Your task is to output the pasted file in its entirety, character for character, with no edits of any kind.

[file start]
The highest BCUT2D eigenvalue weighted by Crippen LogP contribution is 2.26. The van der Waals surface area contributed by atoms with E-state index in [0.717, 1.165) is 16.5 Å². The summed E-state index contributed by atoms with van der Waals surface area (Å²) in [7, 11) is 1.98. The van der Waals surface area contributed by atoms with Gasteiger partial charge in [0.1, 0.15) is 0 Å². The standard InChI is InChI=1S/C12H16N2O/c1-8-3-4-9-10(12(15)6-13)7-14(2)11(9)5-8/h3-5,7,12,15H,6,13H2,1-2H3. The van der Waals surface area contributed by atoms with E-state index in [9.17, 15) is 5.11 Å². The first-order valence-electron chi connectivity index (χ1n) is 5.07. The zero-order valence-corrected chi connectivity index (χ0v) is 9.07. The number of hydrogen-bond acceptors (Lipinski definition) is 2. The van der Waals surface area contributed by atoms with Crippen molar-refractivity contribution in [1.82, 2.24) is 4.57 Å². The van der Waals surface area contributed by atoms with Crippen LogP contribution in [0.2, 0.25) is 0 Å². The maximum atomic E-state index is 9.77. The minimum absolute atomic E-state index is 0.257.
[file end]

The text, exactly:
The highest BCUT2D eigenvalue weighted by Crippen LogP contribution is 2.26. The van der Waals surface area contributed by atoms with E-state index in [0.717, 1.165) is 16.5 Å². The summed E-state index contributed by atoms with van der Waals surface area (Å²) in [7, 11) is 1.98. The van der Waals surface area contributed by atoms with Gasteiger partial charge in [0.1, 0.15) is 0 Å². The standard InChI is InChI=1S/C12H16N2O/c1-8-3-4-9-10(12(15)6-13)7-14(2)11(9)5-8/h3-5,7,12,15H,6,13H2,1-2H3. The van der Waals surface area contributed by atoms with E-state index in [9.17, 15) is 5.11 Å². The first-order valence-electron chi connectivity index (χ1n) is 5.07. The zero-order valence-corrected chi connectivity index (χ0v) is 9.07. The number of hydrogen-bond acceptors (Lipinski definition) is 2. The van der Waals surface area contributed by atoms with Crippen molar-refractivity contribution in [1.82, 2.24) is 4.57 Å². The van der Waals surface area contributed by atoms with Crippen LogP contribution in [0.2, 0.25) is 0 Å². The maximum atomic E-state index is 9.77. The minimum absolute atomic E-state index is 0.257.